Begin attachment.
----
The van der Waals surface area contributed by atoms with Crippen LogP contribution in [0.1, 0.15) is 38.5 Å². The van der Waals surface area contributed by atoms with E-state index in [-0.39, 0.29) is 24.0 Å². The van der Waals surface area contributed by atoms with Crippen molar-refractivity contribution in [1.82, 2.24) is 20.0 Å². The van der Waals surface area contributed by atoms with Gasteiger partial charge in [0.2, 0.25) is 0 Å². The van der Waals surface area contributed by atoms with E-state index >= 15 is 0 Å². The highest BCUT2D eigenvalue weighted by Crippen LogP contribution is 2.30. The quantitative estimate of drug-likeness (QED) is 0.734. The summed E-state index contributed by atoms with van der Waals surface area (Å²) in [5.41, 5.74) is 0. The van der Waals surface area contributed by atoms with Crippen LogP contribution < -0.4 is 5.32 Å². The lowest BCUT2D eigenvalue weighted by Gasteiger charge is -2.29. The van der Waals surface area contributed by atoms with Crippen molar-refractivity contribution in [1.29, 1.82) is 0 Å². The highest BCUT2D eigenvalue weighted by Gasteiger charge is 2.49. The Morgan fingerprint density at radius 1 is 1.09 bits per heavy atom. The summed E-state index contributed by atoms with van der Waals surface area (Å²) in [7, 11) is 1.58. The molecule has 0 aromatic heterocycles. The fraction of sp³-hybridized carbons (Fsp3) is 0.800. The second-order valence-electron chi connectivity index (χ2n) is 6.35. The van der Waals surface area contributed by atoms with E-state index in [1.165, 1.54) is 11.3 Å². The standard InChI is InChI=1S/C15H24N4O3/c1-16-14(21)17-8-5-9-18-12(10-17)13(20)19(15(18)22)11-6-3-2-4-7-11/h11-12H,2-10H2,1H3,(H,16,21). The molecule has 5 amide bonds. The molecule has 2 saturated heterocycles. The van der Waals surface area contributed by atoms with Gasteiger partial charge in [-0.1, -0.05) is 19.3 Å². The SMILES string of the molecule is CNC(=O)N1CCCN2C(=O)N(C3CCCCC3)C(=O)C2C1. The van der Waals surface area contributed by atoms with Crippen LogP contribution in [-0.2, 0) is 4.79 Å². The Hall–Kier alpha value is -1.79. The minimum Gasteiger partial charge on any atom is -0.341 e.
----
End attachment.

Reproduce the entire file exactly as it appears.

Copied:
The van der Waals surface area contributed by atoms with Crippen LogP contribution in [0.1, 0.15) is 38.5 Å². The van der Waals surface area contributed by atoms with E-state index in [-0.39, 0.29) is 24.0 Å². The van der Waals surface area contributed by atoms with Crippen molar-refractivity contribution in [1.82, 2.24) is 20.0 Å². The van der Waals surface area contributed by atoms with Gasteiger partial charge in [0.2, 0.25) is 0 Å². The van der Waals surface area contributed by atoms with E-state index >= 15 is 0 Å². The highest BCUT2D eigenvalue weighted by Crippen LogP contribution is 2.30. The quantitative estimate of drug-likeness (QED) is 0.734. The summed E-state index contributed by atoms with van der Waals surface area (Å²) in [5.41, 5.74) is 0. The van der Waals surface area contributed by atoms with Crippen LogP contribution < -0.4 is 5.32 Å². The lowest BCUT2D eigenvalue weighted by Gasteiger charge is -2.29. The van der Waals surface area contributed by atoms with Crippen molar-refractivity contribution in [1.29, 1.82) is 0 Å². The highest BCUT2D eigenvalue weighted by Gasteiger charge is 2.49. The Morgan fingerprint density at radius 1 is 1.09 bits per heavy atom. The summed E-state index contributed by atoms with van der Waals surface area (Å²) in [7, 11) is 1.58. The molecule has 0 aromatic heterocycles. The fraction of sp³-hybridized carbons (Fsp3) is 0.800. The second-order valence-electron chi connectivity index (χ2n) is 6.35. The van der Waals surface area contributed by atoms with E-state index in [1.165, 1.54) is 11.3 Å². The standard InChI is InChI=1S/C15H24N4O3/c1-16-14(21)17-8-5-9-18-12(10-17)13(20)19(15(18)22)11-6-3-2-4-7-11/h11-12H,2-10H2,1H3,(H,16,21). The molecule has 5 amide bonds. The molecule has 2 saturated heterocycles. The van der Waals surface area contributed by atoms with Gasteiger partial charge in [-0.1, -0.05) is 19.3 Å². The SMILES string of the molecule is CNC(=O)N1CCCN2C(=O)N(C3CCCCC3)C(=O)C2C1. The van der Waals surface area contributed by atoms with Crippen LogP contribution in [-0.2, 0) is 4.79 Å². The Hall–Kier alpha value is -1.79. The minimum Gasteiger partial charge on any atom is -0.341 e.